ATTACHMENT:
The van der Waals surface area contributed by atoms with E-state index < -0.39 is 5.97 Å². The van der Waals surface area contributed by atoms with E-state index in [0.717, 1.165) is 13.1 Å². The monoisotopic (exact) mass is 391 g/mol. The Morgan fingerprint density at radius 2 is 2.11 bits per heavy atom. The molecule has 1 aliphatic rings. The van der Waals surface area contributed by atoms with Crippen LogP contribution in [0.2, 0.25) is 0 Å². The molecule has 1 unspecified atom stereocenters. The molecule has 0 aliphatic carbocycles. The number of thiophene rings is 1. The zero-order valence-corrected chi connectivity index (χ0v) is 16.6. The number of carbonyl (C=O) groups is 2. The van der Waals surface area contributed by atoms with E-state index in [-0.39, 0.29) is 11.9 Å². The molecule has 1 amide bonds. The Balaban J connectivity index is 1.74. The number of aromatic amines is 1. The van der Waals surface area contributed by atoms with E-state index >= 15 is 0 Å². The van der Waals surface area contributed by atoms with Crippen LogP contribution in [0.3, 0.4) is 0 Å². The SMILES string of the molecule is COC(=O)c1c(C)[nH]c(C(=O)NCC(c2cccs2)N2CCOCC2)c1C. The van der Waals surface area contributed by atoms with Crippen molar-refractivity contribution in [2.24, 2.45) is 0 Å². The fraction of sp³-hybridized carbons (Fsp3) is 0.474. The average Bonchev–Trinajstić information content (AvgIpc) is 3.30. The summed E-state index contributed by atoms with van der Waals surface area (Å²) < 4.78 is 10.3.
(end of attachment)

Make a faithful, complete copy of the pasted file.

The van der Waals surface area contributed by atoms with E-state index < -0.39 is 5.97 Å². The van der Waals surface area contributed by atoms with E-state index in [0.717, 1.165) is 13.1 Å². The monoisotopic (exact) mass is 391 g/mol. The Morgan fingerprint density at radius 2 is 2.11 bits per heavy atom. The molecule has 1 aliphatic rings. The van der Waals surface area contributed by atoms with Crippen LogP contribution in [0.2, 0.25) is 0 Å². The molecule has 1 unspecified atom stereocenters. The molecule has 0 aliphatic carbocycles. The number of thiophene rings is 1. The zero-order valence-corrected chi connectivity index (χ0v) is 16.6. The number of carbonyl (C=O) groups is 2. The van der Waals surface area contributed by atoms with E-state index in [-0.39, 0.29) is 11.9 Å². The molecule has 1 amide bonds. The Balaban J connectivity index is 1.74. The number of aromatic amines is 1. The van der Waals surface area contributed by atoms with E-state index >= 15 is 0 Å². The van der Waals surface area contributed by atoms with Crippen LogP contribution in [0.3, 0.4) is 0 Å². The SMILES string of the molecule is COC(=O)c1c(C)[nH]c(C(=O)NCC(c2cccs2)N2CCOCC2)c1C. The van der Waals surface area contributed by atoms with Crippen molar-refractivity contribution in [2.24, 2.45) is 0 Å². The fraction of sp³-hybridized carbons (Fsp3) is 0.474. The average Bonchev–Trinajstić information content (AvgIpc) is 3.30. The summed E-state index contributed by atoms with van der Waals surface area (Å²) < 4.78 is 10.3.